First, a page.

Re: orthogonal specs

Daniel W. Connolly (connolly@w3.org)
Fri, 18 Oct 1996 23:34:24 -0400


Message-Id: <199610190334.XAA26383@anansi.w3.org>
To: "David Perrell" <davidp@earthlink.net>
cc: www-html@w3.org
Subject: Re: orthogonal specs 
In-reply-to: Your message of "Mon, 09 Sep 1996 10:17:15 MST."
             <199609091718.KAA23609@austria.it.earthlink.net> 
Date: Fri, 18 Oct 1996 23:34:24 -0400
From: "Daniel W. Connolly" <connolly@w3.org>

In message <199609091718.KAA23609@austria.it.earthlink.net>, "David Perrell" writes:
>
>Daniel W. Connolly wrote:
>> Orthogonal specs are good for system evolution.
>
>This sounds like an acute observation, but I'm a bit obtuse. Do
>'orthogonal specs' allow implementers to go off on tangents?

From the jargon file (aka the Hacker's dictionary):

http://www.ccil.org/jargon/jargon_30.html#TAG1308

orthogonal /adj./ 

[from mathematics] Mutually independent; well separated; sometimes,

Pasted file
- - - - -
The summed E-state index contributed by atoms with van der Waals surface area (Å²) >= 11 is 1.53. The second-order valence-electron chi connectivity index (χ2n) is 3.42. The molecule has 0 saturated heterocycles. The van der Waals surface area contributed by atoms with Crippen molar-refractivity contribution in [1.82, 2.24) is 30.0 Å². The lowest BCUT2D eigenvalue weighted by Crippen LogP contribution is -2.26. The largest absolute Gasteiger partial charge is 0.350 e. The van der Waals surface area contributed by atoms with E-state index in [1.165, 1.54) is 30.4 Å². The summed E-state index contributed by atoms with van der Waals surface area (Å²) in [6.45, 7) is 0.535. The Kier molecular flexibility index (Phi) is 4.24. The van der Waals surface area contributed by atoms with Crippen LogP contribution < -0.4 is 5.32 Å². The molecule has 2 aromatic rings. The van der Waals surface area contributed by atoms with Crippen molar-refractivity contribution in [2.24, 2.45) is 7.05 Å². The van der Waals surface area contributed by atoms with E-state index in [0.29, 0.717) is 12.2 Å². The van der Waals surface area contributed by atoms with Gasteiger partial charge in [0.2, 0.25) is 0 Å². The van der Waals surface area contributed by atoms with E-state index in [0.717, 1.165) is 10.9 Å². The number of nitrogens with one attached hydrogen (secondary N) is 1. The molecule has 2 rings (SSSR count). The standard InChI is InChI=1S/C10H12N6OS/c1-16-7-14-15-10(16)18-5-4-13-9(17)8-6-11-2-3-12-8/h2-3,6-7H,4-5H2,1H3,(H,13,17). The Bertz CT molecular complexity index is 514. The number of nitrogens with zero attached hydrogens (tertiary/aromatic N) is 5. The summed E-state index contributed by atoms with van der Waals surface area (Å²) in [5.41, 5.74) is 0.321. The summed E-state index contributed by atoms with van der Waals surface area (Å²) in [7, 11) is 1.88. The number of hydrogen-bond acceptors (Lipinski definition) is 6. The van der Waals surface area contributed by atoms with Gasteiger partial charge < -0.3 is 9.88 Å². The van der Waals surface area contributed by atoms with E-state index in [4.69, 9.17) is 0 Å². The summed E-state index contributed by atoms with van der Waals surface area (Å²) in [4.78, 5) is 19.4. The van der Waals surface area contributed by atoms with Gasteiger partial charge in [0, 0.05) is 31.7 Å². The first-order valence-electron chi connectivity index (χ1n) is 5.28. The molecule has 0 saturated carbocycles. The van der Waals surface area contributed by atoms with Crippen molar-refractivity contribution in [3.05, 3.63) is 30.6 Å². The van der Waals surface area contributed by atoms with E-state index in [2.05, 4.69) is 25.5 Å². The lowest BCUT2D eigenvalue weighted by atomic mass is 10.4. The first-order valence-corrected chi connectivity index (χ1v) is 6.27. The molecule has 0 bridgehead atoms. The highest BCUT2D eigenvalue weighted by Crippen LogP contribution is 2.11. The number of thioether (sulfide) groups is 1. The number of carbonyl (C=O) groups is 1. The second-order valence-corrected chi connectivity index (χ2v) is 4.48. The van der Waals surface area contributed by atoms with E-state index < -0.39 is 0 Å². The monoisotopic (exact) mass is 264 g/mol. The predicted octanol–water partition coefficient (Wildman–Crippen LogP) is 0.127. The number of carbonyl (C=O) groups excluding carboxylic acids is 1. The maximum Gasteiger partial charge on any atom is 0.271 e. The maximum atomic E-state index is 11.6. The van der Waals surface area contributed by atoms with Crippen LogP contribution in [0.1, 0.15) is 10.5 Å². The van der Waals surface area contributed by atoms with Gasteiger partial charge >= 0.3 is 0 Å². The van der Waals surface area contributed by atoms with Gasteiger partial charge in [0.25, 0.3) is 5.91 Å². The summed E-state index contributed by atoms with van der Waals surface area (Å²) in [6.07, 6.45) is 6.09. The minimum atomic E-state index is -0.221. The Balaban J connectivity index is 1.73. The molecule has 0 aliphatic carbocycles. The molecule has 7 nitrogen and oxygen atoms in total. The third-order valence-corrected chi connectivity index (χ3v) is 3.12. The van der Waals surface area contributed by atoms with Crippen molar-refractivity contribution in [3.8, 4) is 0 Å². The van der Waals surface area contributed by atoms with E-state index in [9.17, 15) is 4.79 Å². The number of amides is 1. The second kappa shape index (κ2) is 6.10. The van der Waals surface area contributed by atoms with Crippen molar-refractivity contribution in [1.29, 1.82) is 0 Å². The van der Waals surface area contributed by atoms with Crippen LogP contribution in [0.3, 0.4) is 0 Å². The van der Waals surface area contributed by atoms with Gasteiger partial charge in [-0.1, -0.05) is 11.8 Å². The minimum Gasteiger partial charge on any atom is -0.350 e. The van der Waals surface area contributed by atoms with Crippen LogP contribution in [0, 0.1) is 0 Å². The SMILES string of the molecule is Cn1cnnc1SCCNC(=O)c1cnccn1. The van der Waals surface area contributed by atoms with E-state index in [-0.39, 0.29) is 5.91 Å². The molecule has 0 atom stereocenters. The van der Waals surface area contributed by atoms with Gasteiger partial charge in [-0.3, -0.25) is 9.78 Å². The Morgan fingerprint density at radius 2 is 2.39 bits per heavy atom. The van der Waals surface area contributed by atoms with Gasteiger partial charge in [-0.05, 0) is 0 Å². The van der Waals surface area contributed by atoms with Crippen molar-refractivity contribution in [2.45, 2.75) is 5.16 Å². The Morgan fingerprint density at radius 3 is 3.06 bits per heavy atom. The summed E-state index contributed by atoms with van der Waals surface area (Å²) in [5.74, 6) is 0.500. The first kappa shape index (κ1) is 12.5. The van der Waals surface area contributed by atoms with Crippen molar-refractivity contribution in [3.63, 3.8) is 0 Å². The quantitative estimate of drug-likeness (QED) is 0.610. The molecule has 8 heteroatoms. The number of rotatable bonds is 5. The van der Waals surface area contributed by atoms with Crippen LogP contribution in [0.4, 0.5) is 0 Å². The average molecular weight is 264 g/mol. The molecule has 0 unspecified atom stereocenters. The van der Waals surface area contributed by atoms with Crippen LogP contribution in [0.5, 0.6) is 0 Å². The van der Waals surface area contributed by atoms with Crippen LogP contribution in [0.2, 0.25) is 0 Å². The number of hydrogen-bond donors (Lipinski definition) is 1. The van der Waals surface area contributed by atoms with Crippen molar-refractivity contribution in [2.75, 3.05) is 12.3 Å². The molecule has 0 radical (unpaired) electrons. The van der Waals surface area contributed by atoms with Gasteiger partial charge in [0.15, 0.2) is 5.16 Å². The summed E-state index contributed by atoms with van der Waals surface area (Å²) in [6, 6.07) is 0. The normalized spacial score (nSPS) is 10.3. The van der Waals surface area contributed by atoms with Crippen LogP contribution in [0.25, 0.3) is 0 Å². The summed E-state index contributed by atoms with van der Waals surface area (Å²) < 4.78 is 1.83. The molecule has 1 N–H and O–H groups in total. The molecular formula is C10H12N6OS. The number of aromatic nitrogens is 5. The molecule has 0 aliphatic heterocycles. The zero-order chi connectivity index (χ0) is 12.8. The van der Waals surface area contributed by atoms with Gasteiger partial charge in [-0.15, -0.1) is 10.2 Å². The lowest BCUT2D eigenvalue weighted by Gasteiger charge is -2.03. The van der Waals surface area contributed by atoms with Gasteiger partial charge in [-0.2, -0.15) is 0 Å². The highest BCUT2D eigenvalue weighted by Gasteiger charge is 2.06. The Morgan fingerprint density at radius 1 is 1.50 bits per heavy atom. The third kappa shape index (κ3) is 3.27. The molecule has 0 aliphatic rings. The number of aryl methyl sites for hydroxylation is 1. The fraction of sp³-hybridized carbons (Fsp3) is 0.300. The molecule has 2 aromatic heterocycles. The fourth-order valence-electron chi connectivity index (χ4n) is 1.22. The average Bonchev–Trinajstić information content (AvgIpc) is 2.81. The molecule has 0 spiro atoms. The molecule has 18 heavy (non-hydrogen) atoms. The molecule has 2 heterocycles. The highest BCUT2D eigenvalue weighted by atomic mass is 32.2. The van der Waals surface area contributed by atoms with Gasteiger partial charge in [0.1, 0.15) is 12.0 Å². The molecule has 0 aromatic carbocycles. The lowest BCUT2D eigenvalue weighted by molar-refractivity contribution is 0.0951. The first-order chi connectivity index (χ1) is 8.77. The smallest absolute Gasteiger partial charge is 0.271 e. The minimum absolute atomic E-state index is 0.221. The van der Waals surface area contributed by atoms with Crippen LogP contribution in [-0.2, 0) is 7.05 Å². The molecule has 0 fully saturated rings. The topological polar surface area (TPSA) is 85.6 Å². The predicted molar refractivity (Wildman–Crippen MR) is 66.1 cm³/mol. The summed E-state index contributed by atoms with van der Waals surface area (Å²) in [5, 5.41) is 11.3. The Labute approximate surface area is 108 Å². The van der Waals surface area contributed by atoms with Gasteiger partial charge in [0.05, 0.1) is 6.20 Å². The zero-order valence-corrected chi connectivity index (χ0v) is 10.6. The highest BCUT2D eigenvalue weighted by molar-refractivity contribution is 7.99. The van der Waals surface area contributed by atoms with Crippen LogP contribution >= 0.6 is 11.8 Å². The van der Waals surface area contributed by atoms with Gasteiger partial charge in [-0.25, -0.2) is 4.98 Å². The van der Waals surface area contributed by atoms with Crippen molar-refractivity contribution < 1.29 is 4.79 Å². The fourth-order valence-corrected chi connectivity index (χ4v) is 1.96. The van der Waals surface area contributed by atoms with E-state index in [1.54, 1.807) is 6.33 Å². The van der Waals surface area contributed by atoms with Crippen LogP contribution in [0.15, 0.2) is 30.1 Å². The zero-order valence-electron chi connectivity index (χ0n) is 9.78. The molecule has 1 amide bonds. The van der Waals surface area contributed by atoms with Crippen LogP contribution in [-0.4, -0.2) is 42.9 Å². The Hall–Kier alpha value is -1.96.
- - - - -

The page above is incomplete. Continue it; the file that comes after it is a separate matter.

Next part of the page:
irrelevant to. Used in a generalization of its mathematical meaning to
describe sets of primitives or capabilities that, like a vector basis
in geometry, span the entire `capability space' of the system and are
in some sense non-overlapping or mutually independent. For example, in
architectures such as the PDP-11 or VAX where all or nearly all
registers can be used interchangeably in any role with respect to any
instruction, the register set is said to be orthogonal. Or, in logic,
the set of operators `not' and `or' is orthogonal, but the set `nand',
`or', and `not' is not (because any one of these can be expressed in
terms of the others). Also used in comments on human discourse: "This
may be orthogonal to the discussion, but...."

Dan